In the automotive purchasing journey, car shoppers experience many touchpoints before they commit to a purchase. According to Google, a consumer can have over 900 digital interactions over a 3-month period. By only tracking with the last click model, we are missing out on the hundreds of interactions before the final conversion.

First Click Model 

The first click model gives all credit of the conversion to the first clicked ad and keyword. This model is helpful when tracking initial brand awareness. If you are trying to build your brand, this model will help track when your customers are first exposed to your brand.

Linear Model

The linear model gives credit of the conversion across all of the touchpoints in the path. For example, your Paid, Organic, and Social channels will all equally contribute to the conversion. You will use this model if you want to maintain a presence with the customer throughout the entire purchasing journey. All of your campaigns are equally important during the buying process.

Time Decay Model

This model gives more credit to clicks that happen closer to the time of the conversion. If a customer clicked on your Facebook ad a week ago and never converted, but converted an hour after clicking your paid search ad, your paid search ad will be given more credit to the conversion than the Facebook ad. Advertisers who run short promotions will find this model most useful to give more credit to interactions that happened during the days of the promotion.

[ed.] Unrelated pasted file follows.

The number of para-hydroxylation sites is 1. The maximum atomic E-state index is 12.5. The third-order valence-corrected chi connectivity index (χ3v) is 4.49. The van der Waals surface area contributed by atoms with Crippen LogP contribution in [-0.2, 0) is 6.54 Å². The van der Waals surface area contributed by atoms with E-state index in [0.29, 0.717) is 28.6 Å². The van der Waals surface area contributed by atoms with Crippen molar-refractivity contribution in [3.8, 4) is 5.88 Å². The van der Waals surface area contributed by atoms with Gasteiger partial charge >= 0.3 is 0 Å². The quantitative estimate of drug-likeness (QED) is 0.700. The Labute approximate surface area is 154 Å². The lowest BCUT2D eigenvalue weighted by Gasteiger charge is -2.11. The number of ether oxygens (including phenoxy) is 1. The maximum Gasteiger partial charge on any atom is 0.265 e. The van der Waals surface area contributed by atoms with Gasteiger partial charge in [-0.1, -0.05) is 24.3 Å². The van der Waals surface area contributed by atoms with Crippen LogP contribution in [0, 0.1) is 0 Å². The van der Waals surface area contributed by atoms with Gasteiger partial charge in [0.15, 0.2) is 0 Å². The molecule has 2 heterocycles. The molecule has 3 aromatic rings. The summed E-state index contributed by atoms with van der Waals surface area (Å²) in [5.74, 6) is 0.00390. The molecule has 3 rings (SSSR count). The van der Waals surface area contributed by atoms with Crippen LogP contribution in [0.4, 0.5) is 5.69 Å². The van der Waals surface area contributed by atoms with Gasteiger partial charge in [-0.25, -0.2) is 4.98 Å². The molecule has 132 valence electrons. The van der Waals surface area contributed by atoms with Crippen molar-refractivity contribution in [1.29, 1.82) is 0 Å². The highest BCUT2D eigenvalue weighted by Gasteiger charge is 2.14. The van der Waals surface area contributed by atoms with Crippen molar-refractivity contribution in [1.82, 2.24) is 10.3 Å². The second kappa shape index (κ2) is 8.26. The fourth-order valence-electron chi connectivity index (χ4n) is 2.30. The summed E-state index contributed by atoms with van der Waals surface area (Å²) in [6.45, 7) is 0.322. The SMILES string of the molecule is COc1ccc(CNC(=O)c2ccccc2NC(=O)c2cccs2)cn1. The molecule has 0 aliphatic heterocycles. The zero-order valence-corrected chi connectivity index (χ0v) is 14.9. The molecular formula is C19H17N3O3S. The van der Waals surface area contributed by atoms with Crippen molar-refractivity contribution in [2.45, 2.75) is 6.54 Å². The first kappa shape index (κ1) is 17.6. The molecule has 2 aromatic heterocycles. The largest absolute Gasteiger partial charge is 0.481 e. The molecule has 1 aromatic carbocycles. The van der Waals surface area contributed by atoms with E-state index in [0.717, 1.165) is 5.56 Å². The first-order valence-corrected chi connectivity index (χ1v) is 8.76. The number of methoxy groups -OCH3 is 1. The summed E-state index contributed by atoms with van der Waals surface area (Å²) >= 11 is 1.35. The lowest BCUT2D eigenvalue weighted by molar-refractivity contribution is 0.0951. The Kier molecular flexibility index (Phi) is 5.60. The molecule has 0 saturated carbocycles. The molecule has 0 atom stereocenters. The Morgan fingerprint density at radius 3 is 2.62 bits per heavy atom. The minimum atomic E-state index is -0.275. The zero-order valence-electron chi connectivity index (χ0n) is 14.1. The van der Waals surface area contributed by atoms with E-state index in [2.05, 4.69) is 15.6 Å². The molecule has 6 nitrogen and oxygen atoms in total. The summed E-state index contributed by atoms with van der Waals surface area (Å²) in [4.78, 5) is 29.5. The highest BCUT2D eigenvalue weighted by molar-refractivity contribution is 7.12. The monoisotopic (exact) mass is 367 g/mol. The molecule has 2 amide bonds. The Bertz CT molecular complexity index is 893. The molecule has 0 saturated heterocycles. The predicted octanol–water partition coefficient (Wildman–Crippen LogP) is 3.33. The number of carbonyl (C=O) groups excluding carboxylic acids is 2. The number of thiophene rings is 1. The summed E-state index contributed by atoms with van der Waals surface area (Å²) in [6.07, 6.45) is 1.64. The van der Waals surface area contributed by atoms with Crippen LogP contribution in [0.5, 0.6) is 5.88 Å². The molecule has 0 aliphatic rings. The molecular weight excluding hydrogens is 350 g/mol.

Position-Based Model

Position-based model gives 40% of the credit to the first and last clicked ads, and spreads the remaining 20% across all other touchpoints. Advertisers who use this model value the first interaction that introduced the costumer to the brand, and the last interaction that lead to a sale.

Fractional conversion credits are available to accounts that follow an attribution model that attribute fractional credit for each conversion across multiple clicks. The fractions are represented as a decimal such as 0.33 or 0.5 to give an accurate representation of the credit of the keyword or ad.

At Strathcom Media, our advertising experts have the skills and the tools to track all of the necessary touchpoints to understand your consumer purchasing journey. Interested in making the most of your online advertising with attribution modeling? Contact our sales team today to get started on a smarter way to advertise online!

The Top 10 Super Bowl 51 Commercials

friends watching football on TV

Super Bowl LI featured the most exciting 4th quarter in the history of football, Lady Gaga jumping off the roof of the arena, and some really great commercials.  USA Today has released the results of their annual ‘Ad Meter’, where people can rate the commercials that were aired during the big game.  Out of the top 10, 5 were vehicle commercials from Honda, Kia, Audi, Ford and Buick.  Check out the top 10 below: